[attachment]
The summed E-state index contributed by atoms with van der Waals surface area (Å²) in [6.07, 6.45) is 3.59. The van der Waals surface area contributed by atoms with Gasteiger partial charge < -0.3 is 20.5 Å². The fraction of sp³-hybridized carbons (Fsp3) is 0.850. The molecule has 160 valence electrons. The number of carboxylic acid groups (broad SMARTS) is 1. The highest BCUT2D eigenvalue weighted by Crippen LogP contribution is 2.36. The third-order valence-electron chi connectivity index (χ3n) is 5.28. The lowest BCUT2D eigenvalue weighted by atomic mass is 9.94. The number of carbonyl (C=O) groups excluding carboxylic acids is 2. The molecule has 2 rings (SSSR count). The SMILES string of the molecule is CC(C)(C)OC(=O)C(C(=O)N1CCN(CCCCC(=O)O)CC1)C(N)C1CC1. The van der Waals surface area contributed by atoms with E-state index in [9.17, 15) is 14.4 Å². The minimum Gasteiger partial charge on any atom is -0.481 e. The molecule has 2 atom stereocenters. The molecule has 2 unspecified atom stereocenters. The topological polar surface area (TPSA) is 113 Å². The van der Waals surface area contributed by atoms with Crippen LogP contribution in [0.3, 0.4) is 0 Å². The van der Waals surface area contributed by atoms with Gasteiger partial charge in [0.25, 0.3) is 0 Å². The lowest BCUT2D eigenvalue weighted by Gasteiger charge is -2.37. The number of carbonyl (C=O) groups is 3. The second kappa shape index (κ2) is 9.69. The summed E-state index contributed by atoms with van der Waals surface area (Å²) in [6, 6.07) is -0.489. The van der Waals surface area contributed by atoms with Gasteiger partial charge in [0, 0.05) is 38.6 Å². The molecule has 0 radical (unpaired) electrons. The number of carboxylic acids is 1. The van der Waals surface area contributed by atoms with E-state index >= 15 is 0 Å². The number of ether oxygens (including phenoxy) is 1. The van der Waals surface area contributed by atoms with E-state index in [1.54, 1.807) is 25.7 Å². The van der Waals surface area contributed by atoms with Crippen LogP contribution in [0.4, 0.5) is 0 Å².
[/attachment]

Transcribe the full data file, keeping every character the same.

The summed E-state index contributed by atoms with van der Waals surface area (Å²) in [6.07, 6.45) is 3.59. The van der Waals surface area contributed by atoms with Gasteiger partial charge < -0.3 is 20.5 Å². The fraction of sp³-hybridized carbons (Fsp3) is 0.850. The molecule has 160 valence electrons. The number of carboxylic acid groups (broad SMARTS) is 1. The highest BCUT2D eigenvalue weighted by Crippen LogP contribution is 2.36. The third-order valence-electron chi connectivity index (χ3n) is 5.28. The lowest BCUT2D eigenvalue weighted by atomic mass is 9.94. The number of carbonyl (C=O) groups excluding carboxylic acids is 2. The molecule has 2 rings (SSSR count). The SMILES string of the molecule is CC(C)(C)OC(=O)C(C(=O)N1CCN(CCCCC(=O)O)CC1)C(N)C1CC1. The van der Waals surface area contributed by atoms with E-state index in [9.17, 15) is 14.4 Å². The minimum Gasteiger partial charge on any atom is -0.481 e. The molecule has 2 atom stereocenters. The molecule has 2 unspecified atom stereocenters. The topological polar surface area (TPSA) is 113 Å². The van der Waals surface area contributed by atoms with Crippen LogP contribution in [0.3, 0.4) is 0 Å². The van der Waals surface area contributed by atoms with Gasteiger partial charge in [0.25, 0.3) is 0 Å². The lowest BCUT2D eigenvalue weighted by Gasteiger charge is -2.37. The number of carbonyl (C=O) groups is 3. The second kappa shape index (κ2) is 9.69. The summed E-state index contributed by atoms with van der Waals surface area (Å²) in [6, 6.07) is -0.489. The van der Waals surface area contributed by atoms with Gasteiger partial charge in [0, 0.05) is 38.6 Å². The molecule has 0 radical (unpaired) electrons. The number of carboxylic acids is 1. The van der Waals surface area contributed by atoms with E-state index >= 15 is 0 Å². The number of ether oxygens (including phenoxy) is 1. The van der Waals surface area contributed by atoms with E-state index in [1.54, 1.807) is 25.7 Å². The van der Waals surface area contributed by atoms with Crippen LogP contribution in [0.4, 0.5) is 0 Å².